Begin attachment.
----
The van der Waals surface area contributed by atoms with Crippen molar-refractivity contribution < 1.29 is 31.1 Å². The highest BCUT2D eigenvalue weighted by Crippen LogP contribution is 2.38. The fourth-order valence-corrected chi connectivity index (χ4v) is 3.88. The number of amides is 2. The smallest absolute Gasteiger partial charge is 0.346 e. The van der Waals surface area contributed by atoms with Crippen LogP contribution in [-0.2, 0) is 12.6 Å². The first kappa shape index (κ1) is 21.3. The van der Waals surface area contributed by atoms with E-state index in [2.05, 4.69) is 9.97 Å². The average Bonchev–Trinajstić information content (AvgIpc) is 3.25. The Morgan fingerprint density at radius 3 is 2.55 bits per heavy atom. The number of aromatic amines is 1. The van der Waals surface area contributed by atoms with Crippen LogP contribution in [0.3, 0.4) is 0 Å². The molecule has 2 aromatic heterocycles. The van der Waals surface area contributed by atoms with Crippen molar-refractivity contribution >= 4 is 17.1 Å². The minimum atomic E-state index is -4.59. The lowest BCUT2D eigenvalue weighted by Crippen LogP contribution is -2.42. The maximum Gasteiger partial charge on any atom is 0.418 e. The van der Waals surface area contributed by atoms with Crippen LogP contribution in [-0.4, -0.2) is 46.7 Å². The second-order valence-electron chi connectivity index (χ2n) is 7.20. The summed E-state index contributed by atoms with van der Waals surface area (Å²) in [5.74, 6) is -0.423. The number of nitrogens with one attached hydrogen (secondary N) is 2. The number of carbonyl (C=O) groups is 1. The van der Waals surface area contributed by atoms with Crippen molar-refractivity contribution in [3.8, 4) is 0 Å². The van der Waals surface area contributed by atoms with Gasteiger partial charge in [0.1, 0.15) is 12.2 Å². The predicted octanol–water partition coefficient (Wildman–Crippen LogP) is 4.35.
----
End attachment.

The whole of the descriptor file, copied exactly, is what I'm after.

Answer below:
The van der Waals surface area contributed by atoms with Crippen molar-refractivity contribution < 1.29 is 31.1 Å². The highest BCUT2D eigenvalue weighted by Crippen LogP contribution is 2.38. The fourth-order valence-corrected chi connectivity index (χ4v) is 3.88. The number of amides is 2. The smallest absolute Gasteiger partial charge is 0.346 e. The van der Waals surface area contributed by atoms with Crippen LogP contribution in [-0.2, 0) is 12.6 Å². The first kappa shape index (κ1) is 21.3. The van der Waals surface area contributed by atoms with E-state index in [2.05, 4.69) is 9.97 Å². The average Bonchev–Trinajstić information content (AvgIpc) is 3.25. The Morgan fingerprint density at radius 3 is 2.55 bits per heavy atom. The number of aromatic amines is 1. The van der Waals surface area contributed by atoms with Crippen LogP contribution in [0.3, 0.4) is 0 Å². The molecule has 2 aromatic heterocycles. The van der Waals surface area contributed by atoms with Crippen molar-refractivity contribution >= 4 is 17.1 Å². The minimum atomic E-state index is -4.59. The lowest BCUT2D eigenvalue weighted by Crippen LogP contribution is -2.42. The maximum Gasteiger partial charge on any atom is 0.418 e. The van der Waals surface area contributed by atoms with Crippen LogP contribution in [-0.4, -0.2) is 46.7 Å². The second-order valence-electron chi connectivity index (χ2n) is 7.20. The summed E-state index contributed by atoms with van der Waals surface area (Å²) in [5.74, 6) is -0.423. The number of nitrogens with one attached hydrogen (secondary N) is 2. The number of carbonyl (C=O) groups is 1. The van der Waals surface area contributed by atoms with Crippen molar-refractivity contribution in [3.8, 4) is 0 Å². The van der Waals surface area contributed by atoms with Gasteiger partial charge in [0.1, 0.15) is 12.2 Å². The predicted octanol–water partition coefficient (Wildman–Crippen LogP) is 4.35.